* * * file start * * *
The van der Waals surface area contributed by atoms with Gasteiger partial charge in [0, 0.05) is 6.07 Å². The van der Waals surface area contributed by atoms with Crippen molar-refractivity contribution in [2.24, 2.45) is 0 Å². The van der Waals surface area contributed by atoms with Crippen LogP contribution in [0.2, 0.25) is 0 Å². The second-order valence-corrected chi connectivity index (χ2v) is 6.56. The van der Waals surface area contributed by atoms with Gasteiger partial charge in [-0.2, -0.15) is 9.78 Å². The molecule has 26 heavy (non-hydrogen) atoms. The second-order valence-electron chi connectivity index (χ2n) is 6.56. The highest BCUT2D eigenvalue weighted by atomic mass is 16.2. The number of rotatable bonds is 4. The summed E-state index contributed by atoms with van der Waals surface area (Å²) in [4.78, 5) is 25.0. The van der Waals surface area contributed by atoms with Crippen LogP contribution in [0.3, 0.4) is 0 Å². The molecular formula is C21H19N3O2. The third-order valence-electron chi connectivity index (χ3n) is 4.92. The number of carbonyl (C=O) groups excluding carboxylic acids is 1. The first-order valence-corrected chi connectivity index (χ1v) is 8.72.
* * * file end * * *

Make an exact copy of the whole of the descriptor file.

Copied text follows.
The van der Waals surface area contributed by atoms with Gasteiger partial charge in [0, 0.05) is 6.07 Å². The van der Waals surface area contributed by atoms with Crippen molar-refractivity contribution in [2.24, 2.45) is 0 Å². The van der Waals surface area contributed by atoms with Crippen LogP contribution in [0.2, 0.25) is 0 Å². The second-order valence-corrected chi connectivity index (χ2v) is 6.56. The van der Waals surface area contributed by atoms with Gasteiger partial charge in [-0.2, -0.15) is 9.78 Å². The molecule has 26 heavy (non-hydrogen) atoms. The second-order valence-electron chi connectivity index (χ2n) is 6.56. The highest BCUT2D eigenvalue weighted by atomic mass is 16.2. The number of rotatable bonds is 4. The summed E-state index contributed by atoms with van der Waals surface area (Å²) in [4.78, 5) is 25.0. The van der Waals surface area contributed by atoms with Crippen LogP contribution in [0.3, 0.4) is 0 Å². The molecular formula is C21H19N3O2. The third-order valence-electron chi connectivity index (χ3n) is 4.92. The number of carbonyl (C=O) groups excluding carboxylic acids is 1. The first-order valence-corrected chi connectivity index (χ1v) is 8.72.